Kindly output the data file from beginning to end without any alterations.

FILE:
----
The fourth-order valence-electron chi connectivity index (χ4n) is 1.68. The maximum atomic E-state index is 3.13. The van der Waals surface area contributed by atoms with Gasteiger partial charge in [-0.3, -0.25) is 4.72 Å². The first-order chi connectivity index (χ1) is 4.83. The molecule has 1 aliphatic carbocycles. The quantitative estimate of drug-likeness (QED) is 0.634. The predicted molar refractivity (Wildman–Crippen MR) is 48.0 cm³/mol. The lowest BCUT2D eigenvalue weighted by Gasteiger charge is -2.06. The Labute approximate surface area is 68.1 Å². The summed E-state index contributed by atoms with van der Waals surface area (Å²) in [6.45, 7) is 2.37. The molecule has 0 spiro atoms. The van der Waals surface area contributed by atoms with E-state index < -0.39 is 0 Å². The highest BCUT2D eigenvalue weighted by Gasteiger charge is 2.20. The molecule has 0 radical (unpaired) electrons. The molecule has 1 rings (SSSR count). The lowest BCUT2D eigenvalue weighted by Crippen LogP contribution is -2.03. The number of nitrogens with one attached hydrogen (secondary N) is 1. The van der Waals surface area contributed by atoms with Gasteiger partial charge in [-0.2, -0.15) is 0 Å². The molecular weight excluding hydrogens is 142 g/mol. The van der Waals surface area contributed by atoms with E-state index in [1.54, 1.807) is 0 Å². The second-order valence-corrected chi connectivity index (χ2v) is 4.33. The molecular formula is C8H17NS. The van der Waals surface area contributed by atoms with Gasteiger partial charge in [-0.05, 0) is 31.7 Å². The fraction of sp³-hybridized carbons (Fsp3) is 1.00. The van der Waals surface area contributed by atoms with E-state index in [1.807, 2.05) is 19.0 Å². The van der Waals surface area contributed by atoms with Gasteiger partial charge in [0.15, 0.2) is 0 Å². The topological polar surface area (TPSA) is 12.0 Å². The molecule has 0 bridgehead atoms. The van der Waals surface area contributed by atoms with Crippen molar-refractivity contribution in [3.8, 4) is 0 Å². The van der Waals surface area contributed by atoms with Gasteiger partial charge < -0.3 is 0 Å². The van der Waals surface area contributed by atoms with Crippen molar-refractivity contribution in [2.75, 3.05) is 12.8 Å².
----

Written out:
The fourth-order valence-electron chi connectivity index (χ4n) is 1.68. The maximum atomic E-state index is 3.13. The van der Waals surface area contributed by atoms with Gasteiger partial charge in [-0.3, -0.25) is 4.72 Å². The first-order chi connectivity index (χ1) is 4.83. The molecule has 1 aliphatic carbocycles. The quantitative estimate of drug-likeness (QED) is 0.634. The predicted molar refractivity (Wildman–Crippen MR) is 48.0 cm³/mol. The lowest BCUT2D eigenvalue weighted by Gasteiger charge is -2.06. The Labute approximate surface area is 68.1 Å². The summed E-state index contributed by atoms with van der Waals surface area (Å²) in [6.45, 7) is 2.37. The molecule has 0 spiro atoms. The van der Waals surface area contributed by atoms with E-state index < -0.39 is 0 Å². The highest BCUT2D eigenvalue weighted by Gasteiger charge is 2.20. The molecule has 0 radical (unpaired) electrons. The molecule has 1 rings (SSSR count). The lowest BCUT2D eigenvalue weighted by Crippen LogP contribution is -2.03. The number of nitrogens with one attached hydrogen (secondary N) is 1. The van der Waals surface area contributed by atoms with Gasteiger partial charge in [-0.2, -0.15) is 0 Å². The molecular weight excluding hydrogens is 142 g/mol. The van der Waals surface area contributed by atoms with E-state index in [1.54, 1.807) is 0 Å². The second-order valence-corrected chi connectivity index (χ2v) is 4.33. The molecular formula is C8H17NS. The van der Waals surface area contributed by atoms with Gasteiger partial charge in [-0.05, 0) is 31.7 Å². The fraction of sp³-hybridized carbons (Fsp3) is 1.00. The van der Waals surface area contributed by atoms with E-state index in [1.807, 2.05) is 19.0 Å². The van der Waals surface area contributed by atoms with Gasteiger partial charge in [0.15, 0.2) is 0 Å². The topological polar surface area (TPSA) is 12.0 Å². The molecule has 0 bridgehead atoms. The van der Waals surface area contributed by atoms with Crippen molar-refractivity contribution in [3.8, 4) is 0 Å². The van der Waals surface area contributed by atoms with Gasteiger partial charge < -0.3 is 0 Å². The van der Waals surface area contributed by atoms with Crippen molar-refractivity contribution in [2.75, 3.05) is 12.8 Å².